A good Bogleheads investment, for the next 35 to 70 years, would be Vanguard's LifeStrategy Moderate Growth Fund (VSMGX) which is globally diversified across stocks and bonds with some US home bias:
  • 60% stocks: 36% US, 24% ex US (60/40 US/ex US)
  • 40% bonds: 28% US, 12% ex US (70/30 US/ex US)
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Re: VTSAX or VTWAX over the next 35 years?

Post by ruralavalon »

Has anyone else noticed the irony in trying to compare Vanguard Total Stock Market Index Fund versus Vanguard Total World Stock Index Fund over the next 35 years?

We can't even compare them over the last 35 years, Vanguard Total World Stock Index Fund has only been in existence for 11 years since 2008
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Re: VTSAX or VTWAX over the next 35 years?

Post by columbia »

HawkeyePierce wrote: Wed May 15, 2019 12:48 pm In my mind, the best argument for Total World over Total US is the tendency of markets to revert to the mean.

We've been living in the echoes of World War II for the last seventy years—a war that left America as the only industrialized country standing, allowing us to write the rules of the global economy. (I highly recommend The Battle of Bretton Woods by Benn Steil on how America wrote those rules).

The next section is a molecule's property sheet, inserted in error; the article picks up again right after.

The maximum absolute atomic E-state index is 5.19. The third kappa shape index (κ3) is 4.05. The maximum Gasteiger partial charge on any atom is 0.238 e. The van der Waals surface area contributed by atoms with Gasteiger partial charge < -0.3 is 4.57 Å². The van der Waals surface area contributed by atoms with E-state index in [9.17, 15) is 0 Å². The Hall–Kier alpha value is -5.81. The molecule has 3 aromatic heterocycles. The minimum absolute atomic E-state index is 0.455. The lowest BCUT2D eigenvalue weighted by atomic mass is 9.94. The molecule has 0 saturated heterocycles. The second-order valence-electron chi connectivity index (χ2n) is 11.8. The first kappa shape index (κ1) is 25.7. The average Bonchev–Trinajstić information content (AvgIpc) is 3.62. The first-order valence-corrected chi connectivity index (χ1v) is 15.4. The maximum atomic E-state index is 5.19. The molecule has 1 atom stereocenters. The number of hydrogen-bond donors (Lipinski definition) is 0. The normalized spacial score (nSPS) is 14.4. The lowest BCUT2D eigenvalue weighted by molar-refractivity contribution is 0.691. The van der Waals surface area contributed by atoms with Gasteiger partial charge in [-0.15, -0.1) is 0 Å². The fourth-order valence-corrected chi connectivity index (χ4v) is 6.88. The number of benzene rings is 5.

If markets revert to the mean, we should reasonably expect the rest of the world to expand more rapidly than the US. Note that I am not making an argument that they will take parts of the pie away from the US—I am arguing the pie will grow, with most of that growth occurring ex-US.

Image

Leaving aside predictions of the future, consider this: if you own Total World and the US markets outpace ex-US markets, you'll catch that upside since at the moment, VTWAX is about 50% US equities. If ex-US grows faster, you'll catch that upside too. Either way you win. The same isn't true of a strategy that overweights the US—you only win if the US equity market returns meet your needs.
The US percentage of the pie looks pretty steady since the 30s; I assume that’s why you posted that chart.

It would revert to what mean?
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Re: VTSAX or VTWAX over the next 35 years?

Post by stan1 »

cj2018 wrote: Sun Jun 09, 2019 2:38 pm My personal view is that no one can convince the other wrt this topic since it is inherently political. You just can't convince the opposition no matter what data you throw at each other - it's more of an ideology conflict.